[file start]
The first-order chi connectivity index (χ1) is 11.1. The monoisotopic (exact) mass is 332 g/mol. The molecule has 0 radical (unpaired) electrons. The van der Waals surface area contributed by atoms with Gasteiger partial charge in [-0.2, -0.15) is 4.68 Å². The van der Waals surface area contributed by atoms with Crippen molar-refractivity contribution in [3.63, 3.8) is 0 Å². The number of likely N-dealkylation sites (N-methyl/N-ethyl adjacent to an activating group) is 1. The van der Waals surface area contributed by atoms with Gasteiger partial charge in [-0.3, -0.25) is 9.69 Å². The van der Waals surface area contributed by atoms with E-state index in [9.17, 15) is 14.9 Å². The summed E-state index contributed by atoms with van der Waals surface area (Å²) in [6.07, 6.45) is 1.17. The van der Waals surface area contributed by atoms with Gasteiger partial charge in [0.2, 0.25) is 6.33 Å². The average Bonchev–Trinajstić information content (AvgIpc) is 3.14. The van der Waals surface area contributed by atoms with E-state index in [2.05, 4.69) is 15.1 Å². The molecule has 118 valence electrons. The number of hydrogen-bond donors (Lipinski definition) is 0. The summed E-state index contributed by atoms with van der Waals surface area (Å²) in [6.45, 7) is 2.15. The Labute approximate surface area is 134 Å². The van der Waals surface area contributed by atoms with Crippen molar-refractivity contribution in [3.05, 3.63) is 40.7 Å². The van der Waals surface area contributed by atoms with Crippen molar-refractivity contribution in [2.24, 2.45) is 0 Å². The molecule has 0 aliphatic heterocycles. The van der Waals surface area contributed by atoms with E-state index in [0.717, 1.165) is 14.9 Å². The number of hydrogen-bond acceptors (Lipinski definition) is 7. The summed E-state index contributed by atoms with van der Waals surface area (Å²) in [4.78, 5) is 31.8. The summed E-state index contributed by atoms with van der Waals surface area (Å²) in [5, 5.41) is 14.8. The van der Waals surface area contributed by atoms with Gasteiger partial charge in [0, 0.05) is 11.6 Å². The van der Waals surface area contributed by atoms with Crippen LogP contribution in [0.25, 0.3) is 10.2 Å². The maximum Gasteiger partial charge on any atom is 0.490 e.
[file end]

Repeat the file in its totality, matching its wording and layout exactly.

The first-order chi connectivity index (χ1) is 11.1. The monoisotopic (exact) mass is 332 g/mol. The molecule has 0 radical (unpaired) electrons. The van der Waals surface area contributed by atoms with Gasteiger partial charge in [-0.2, -0.15) is 4.68 Å². The van der Waals surface area contributed by atoms with Crippen molar-refractivity contribution in [3.63, 3.8) is 0 Å². The number of likely N-dealkylation sites (N-methyl/N-ethyl adjacent to an activating group) is 1. The van der Waals surface area contributed by atoms with Gasteiger partial charge in [-0.3, -0.25) is 9.69 Å². The van der Waals surface area contributed by atoms with E-state index in [9.17, 15) is 14.9 Å². The summed E-state index contributed by atoms with van der Waals surface area (Å²) in [6.07, 6.45) is 1.17. The van der Waals surface area contributed by atoms with Gasteiger partial charge in [0.2, 0.25) is 6.33 Å². The average Bonchev–Trinajstić information content (AvgIpc) is 3.14. The van der Waals surface area contributed by atoms with E-state index in [2.05, 4.69) is 15.1 Å². The molecule has 118 valence electrons. The number of hydrogen-bond donors (Lipinski definition) is 0. The summed E-state index contributed by atoms with van der Waals surface area (Å²) in [6.45, 7) is 2.15. The Labute approximate surface area is 134 Å². The van der Waals surface area contributed by atoms with Crippen molar-refractivity contribution in [3.05, 3.63) is 40.7 Å². The van der Waals surface area contributed by atoms with Crippen molar-refractivity contribution in [2.24, 2.45) is 0 Å². The molecule has 0 aliphatic heterocycles. The van der Waals surface area contributed by atoms with E-state index in [0.717, 1.165) is 14.9 Å². The number of hydrogen-bond acceptors (Lipinski definition) is 7. The summed E-state index contributed by atoms with van der Waals surface area (Å²) in [4.78, 5) is 31.8. The summed E-state index contributed by atoms with van der Waals surface area (Å²) in [5, 5.41) is 14.8. The van der Waals surface area contributed by atoms with Gasteiger partial charge in [0, 0.05) is 11.6 Å². The van der Waals surface area contributed by atoms with Crippen LogP contribution in [0.25, 0.3) is 10.2 Å². The maximum Gasteiger partial charge on any atom is 0.490 e.